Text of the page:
Trylon Communications  - Volume I Issue 9
       

Investing vs. Spending

It is amazing how many sensible executives have no problem spending money on advertising, yet don't have the foresight to invest capital into their public relations programs. When does spending money on PR become an investment? When it works! That is why we operate on a results-based flat monthly retainer basis.

There's little wonder that executives are apprehensive about investing money in public relations campaigns that are billed by the hour - horror stories abound of marketing execs lulled into spending tons of money in this manner. Under the billable hours model, the PR firm is compensated for the amount of time it wastes. Hours burn up, a couple of junior account executives send PowerPoints back and forth, and companies see checks going out for months with no tangible deliverables.

It's a shame that these things happen. However, the more frequent but less publicized relationships between PR firms and clients are cooperative and productive. In fact, return on PR investment generally beats advertising ROI hands down.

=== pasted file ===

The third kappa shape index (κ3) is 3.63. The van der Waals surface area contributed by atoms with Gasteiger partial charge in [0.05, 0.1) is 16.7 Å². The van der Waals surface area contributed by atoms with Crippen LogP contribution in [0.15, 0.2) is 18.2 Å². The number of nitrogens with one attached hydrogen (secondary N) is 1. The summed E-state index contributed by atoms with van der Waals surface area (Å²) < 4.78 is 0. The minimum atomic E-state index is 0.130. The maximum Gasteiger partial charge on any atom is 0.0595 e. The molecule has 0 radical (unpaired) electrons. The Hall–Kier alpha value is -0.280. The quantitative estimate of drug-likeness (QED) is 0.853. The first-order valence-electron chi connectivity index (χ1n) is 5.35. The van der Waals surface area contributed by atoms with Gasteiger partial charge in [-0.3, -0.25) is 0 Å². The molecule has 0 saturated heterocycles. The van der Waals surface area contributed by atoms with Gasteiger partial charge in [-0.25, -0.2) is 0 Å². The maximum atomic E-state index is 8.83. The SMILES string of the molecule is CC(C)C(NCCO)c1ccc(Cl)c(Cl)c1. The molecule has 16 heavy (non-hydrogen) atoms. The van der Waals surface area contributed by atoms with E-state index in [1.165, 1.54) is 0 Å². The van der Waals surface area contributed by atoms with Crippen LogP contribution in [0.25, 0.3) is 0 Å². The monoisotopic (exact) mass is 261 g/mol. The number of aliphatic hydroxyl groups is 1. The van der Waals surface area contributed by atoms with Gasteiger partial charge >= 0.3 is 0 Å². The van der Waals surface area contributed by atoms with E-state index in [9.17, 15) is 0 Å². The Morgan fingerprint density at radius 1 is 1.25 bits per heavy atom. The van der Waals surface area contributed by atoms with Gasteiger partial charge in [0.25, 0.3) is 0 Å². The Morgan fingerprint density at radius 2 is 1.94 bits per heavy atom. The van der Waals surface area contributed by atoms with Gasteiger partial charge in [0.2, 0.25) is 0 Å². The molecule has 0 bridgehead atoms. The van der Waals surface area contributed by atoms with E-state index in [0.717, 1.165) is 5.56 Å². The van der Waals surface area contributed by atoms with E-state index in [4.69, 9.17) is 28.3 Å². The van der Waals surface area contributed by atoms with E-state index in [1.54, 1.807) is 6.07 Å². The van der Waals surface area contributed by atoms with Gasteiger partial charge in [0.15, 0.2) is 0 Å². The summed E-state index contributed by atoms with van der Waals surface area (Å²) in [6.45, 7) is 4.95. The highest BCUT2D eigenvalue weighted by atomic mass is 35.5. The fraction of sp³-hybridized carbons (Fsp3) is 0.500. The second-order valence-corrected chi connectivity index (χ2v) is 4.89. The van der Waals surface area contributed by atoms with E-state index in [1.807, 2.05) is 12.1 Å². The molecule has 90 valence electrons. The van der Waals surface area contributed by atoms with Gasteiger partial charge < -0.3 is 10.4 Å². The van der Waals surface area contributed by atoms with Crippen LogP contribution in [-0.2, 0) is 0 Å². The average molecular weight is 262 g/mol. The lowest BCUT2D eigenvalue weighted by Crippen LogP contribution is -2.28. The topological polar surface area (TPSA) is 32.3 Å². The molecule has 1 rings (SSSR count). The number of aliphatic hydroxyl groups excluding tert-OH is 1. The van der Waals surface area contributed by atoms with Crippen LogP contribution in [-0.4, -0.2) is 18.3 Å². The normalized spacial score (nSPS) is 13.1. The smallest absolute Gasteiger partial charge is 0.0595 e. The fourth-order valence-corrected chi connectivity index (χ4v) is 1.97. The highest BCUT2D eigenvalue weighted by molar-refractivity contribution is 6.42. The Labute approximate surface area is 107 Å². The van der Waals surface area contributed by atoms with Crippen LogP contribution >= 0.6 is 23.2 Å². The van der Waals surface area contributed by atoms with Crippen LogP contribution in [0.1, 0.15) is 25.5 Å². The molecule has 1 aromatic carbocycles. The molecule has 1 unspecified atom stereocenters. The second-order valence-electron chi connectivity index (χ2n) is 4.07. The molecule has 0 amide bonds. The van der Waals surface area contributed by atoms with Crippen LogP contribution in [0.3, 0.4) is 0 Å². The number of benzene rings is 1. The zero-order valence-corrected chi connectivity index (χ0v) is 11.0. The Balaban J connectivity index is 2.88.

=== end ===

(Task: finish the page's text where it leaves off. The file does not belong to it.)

Focusing on the basics is the key to a productive public relations investment. Outline the goals and objectives of an upcoming campaign. Create a budget with the end result in mind. Develop creative strategies and tactics designed around those existing parameters. Follow through with focused execution. Analyze the results.

Adjust your next campaign based upon results obtained from the previous one and begin compiling a library of successful strategies. It pays to retain an outside firm that will offer expertise in your industry, relationships with influential journalists, and creative approaches to attaining media coverage. Carefully screening prospective firms and working on a simple flat retainer basis should yield a significant return both in terms of publicity obtained and monetary ROI.